Which makes more sense: blockchain or the “right” to be forgotten?
US think tank Coin Center has rightly pointed out that recent EU privacy legislation enshrining the absurd concept of the “right to be forgotten”, is incompatible with blockchain technology, that stores transactions in a register that cannot subsequently be modified without leaving a trace.
It is possible to incorporate a transaction that amends or changes a previous one, but what is in the chain stays in the chain, which is precisely the idea: each transaction joins a previous one and the next one through a series of cryptographic algorithms that ensure its integrity, and is temporarily sealed with the rest of the transaction block so that it cannot be eliminated or altered. There is no way someone can ask that a transaction be eliminated because it is their “right”. Why? Because that right never existed in the first place and will never exist, regardless of what a bunch of brainless lawmakers unable to see the consequences of their actions say.
All this is the foreseeable consequence of trying to incorporate into law concepts that not only make no sense from a legal point of view, but also defy common sense. The idea of a magic “delete button” is very appealing … but in reality, we know that there is no right to forgetting or being forgotten. It is illogical.
We now have a technology capable of creating records that cannot be changed without leaving a trace, an elegant solution for all transactions. The only problem is that contradicts the law the geniuses of the European Court of Justice have invented. What to do? Abandon the use of blockchain-based systems “just in case” one of the parties involves in a transaction decides they want to exercise their right to be forgotten.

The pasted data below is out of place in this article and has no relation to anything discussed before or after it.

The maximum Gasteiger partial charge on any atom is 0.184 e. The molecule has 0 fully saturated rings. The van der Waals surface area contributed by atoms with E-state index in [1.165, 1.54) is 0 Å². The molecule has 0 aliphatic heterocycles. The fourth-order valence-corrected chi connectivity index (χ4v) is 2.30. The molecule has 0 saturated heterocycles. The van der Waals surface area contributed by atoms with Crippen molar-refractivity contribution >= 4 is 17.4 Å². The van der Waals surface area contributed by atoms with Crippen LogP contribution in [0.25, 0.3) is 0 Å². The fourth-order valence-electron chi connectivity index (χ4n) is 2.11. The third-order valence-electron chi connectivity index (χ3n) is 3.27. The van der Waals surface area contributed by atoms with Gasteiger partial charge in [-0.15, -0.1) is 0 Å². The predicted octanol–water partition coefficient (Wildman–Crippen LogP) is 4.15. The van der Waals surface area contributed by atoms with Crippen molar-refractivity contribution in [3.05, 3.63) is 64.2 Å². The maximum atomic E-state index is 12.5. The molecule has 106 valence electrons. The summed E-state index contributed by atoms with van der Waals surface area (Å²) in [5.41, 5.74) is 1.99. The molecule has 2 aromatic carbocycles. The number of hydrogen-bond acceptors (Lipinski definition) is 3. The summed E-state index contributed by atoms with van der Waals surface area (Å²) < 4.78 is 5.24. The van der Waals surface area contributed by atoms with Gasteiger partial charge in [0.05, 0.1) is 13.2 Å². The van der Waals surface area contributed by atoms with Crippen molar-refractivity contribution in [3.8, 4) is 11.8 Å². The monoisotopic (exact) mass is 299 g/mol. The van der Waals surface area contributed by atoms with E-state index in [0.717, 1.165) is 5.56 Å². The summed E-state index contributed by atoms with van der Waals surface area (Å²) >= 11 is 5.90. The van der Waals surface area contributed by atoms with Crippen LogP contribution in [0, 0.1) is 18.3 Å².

The beauty of common sense is that always comes out on top eventually. At some point, someone will have to take the absurd concept of the “right to be forgotten” and call it by its name: A MISTAKE made by a court that in its arrogance believes itself to be beyond appeal. Search engines search for things, and when they find something we don’t like or that is wrong, we need to go to the source to make amends. The idea that the search engine should “hide” information “because it is our right” will only cause problems, because it defies logic, which cannot be amended.
It’s been more than six months since the European Court of Justice (ECJ) ruled in favor of Spaniard Mario Costeja and…medium.com
Google has appealed to the French Supreme Court against a fine imposed on it by the French data protection agency…medium.com
Privacy is a vital right that must be protected. But taking it beyond the limits of logic and common sense only occurs to incompetent officials who believe that by passing a law they will change reality, and who, furthermore, couldn’t care less about the consequences of their actions, because by the time their stupid actions have rectified, they will either be retired, in a different post, or dead. Someone should record the names of the idiots who worked on this absurd law as a monument to human stupidity. The European Court of Justice can pass laws against gravity, but it’s not going to change the way the universe works, and things will keep falling, attracted by the Earth. In the same way, whatever it says about the right to be forgotten, the world doesn’t work like that. The head-on collision between the “right to be forgotten” and the reality of blockchain is just the first of many. More will come. Two cheers for stupidity.
(En español, aquí)